It is not at all difficult to have and maintain good dental hygiene. Just follow very simple rules:
- make sure to brush your teeth effectively at least twice a day,
- to use dental floss and
- to visit his dentist for scaling regularly.
But that does not mean that dental problems will be eradicated. However, you may still face some problems that are easy to prevent.
What is dental plaque?
The formation of dental plaque is completely natural and does not result from any dental problem. However, it should be eliminated with effective toothbrushing, at least twice a day, and not to ignore the annual visit to the dentist.
Plaque is a whitish sticky coating that regularly deposits on the surface of teeth and gums. It compromises oral health since it is, in particular, the origin
- progressive destruction of the tooth or
- certain infections.
In the composition of dental plaque, there are various elements such as different bacteria, cell waste, salivary proteins and tiny food residues.
What is dental calculus?
Dental tartar is formed from the mineralization and calcification of dental plaque, the latter then being thickened and hardened. We can, therefore, speak of an aggravated form of dental plaque that has not been eliminated. It should be noted that saliva plays a role in the formation of tartar because the minerals found most in it are calcium and magnesium crystals which come from the salivary glands. The parts most affected by tartar are:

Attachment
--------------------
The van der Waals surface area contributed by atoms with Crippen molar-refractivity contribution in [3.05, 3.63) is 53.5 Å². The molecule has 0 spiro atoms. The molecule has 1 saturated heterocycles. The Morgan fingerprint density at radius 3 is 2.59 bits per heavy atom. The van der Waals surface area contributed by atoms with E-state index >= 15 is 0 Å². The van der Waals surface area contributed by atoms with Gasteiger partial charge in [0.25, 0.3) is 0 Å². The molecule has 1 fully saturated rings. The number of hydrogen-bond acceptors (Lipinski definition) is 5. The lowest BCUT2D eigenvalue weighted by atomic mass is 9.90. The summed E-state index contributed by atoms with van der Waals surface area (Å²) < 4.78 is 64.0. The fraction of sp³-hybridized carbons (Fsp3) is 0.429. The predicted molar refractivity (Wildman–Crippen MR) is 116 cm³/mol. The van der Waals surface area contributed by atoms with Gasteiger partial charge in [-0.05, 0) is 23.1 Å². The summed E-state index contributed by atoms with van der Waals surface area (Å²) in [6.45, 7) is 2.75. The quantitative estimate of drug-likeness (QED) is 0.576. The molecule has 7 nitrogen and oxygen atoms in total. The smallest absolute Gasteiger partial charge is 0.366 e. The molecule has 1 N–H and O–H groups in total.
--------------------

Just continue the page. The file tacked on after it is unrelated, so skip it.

- the lower incisors,
- the inner side of the tooth and
- the outer side of the upper molars.
These parts are found near the excretory ducts of the salivary glands, coming from the submandibular gland. However, tartar can affect other teeth in the event of poor oral hygiene.
We can distinguish two types of dental calculus, including:
- supra-gingival tartar which is whitish and visible to the naked eye and
- the subgingival calculus which, located on the gum, is hidden by it and is of a dark brown color.
If dental plaque can be removed regularly through effective tooth brushing and the use of dental floss, dental calculus is resistant to the toothbrush and must be descaled by the dentist.
Descaling frequency necessary for dental health
Even if you have good habits regarding dental hygiene, areas, where the toothbrush is difficult to access, are conducive to the formation of dental calculus, a consequence of the mineralization of dental plaque which has not been removed.
Prevention: dental floss and toothbrush!
In addition to descaling, the rules of good oral hygiene are relatively simple: effective tooth brushing and the use of dental floss or floss, after each meal or at least twice a day, each session of brushing should last 2 to 3 minutes. You can also use interdental brushes to complete the action of dental floss. In addition, it should not be forgotten that it is preferable to use a toothbrush with flexible bristles since these slip easily between the teeth while the hard bristles are far from being effective since they fail to bend to slip between the teeth. In the same way, it is better to opt for a toothbrush with a small head, because it will be more likely to reach the areas furthest from your mouth.